my spouse is a Dutch citizen and, at least under French tax law, the lettings business is treated as our joint marital income. Are we therefore exercising EU free movement rights when travelling to France?
No. If you travel to France with your Dutch spouse, you will be exercising EU free movement rights because you are traveling to France with your Dutch spouse. The fact that you have joint rental income from a property in France does not matter.
I’m pretty sure there’s some nuances to it. A non-EU person isn’t entitled to simply enter an EU country when presenting at a border with their EU spouse.
Actually, they can. They also need a passport and in some cases (not including citizens of the UK) a visa that must be granted without charge on the basis of a simplified and accelerated application. But even if they lack those documents, the directive requires then to be given the chance to prove by other means that they are entitled to the right of free movement.
Firstly, AIUI, free movement rights only apply in “host” countries—ie those other than the EU citizen’s “home” country (ie they might apply to us in France, but would not apply in the Netherlands).
This is the general rule, but would not normally apply since your Dutch spouse has been living with you elsewhere in the EU (the UK), you can actually make use of free movement rights in the Netherlands, too. This would be true even though the UK has left the EU, since it was part of the EU while the two of you were living there together. (However, you mentioned in a comment that your spouse is also a citizen of the UK, which is the exception to the exception, meaning that you would indeed be subject to Dutch national law should you want to move to the Netherlands.)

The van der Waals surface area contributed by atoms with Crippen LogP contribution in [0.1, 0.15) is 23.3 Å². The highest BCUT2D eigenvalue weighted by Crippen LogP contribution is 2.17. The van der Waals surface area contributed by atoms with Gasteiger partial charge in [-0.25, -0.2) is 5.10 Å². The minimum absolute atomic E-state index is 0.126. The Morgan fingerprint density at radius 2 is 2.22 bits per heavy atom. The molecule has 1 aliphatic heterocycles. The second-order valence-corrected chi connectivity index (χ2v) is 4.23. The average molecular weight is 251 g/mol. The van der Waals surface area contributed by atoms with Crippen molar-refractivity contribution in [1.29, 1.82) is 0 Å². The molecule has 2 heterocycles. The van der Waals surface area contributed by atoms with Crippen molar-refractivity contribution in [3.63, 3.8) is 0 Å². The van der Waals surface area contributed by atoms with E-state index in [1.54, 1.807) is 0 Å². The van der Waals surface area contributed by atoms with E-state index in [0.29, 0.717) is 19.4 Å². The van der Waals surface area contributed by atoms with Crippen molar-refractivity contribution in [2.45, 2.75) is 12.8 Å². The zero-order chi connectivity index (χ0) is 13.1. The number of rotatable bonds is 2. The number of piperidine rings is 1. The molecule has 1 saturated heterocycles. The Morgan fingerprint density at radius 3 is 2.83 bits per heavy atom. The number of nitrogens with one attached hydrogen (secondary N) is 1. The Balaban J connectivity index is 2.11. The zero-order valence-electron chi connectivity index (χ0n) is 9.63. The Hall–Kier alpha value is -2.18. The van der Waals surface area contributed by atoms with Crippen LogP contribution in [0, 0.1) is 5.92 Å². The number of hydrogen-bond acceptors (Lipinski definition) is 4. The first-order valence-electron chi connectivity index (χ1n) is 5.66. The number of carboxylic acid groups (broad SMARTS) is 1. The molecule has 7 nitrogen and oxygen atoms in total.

Secondly, they are only engaged if the EU citizen is exercising their free movement rights, for example by working (or seeking work) in the host country.
This is a common misconception. As Relaxed has noted in the comments, the free movement directive outlines a right of entry, a right of residence for up to three months, and a right of residence for more than three months. Only in the last case can a country require you to show that you are working, studying, or in possession of sufficient resources.
Thirdly, non-EU family members require documentation that I do not have.
What documents? The only document required by an Annex II family member of an EU citizen is a passport, which I suspect you have.
Fourth, with that documentation the non-EU family member should be entitled to travel whether together with the EU citizen or separately. So presumably, if this applies to us, I should obtain some form of documentation from France that recognises my status?
Unfortunately that's not how it works. If you actually establish residence in France together, you can get a carte de séjour, a residence card, which would allow you to travel in and out of France independently, but if you do not do that then your independent travel to France will be as an Annex II visitor.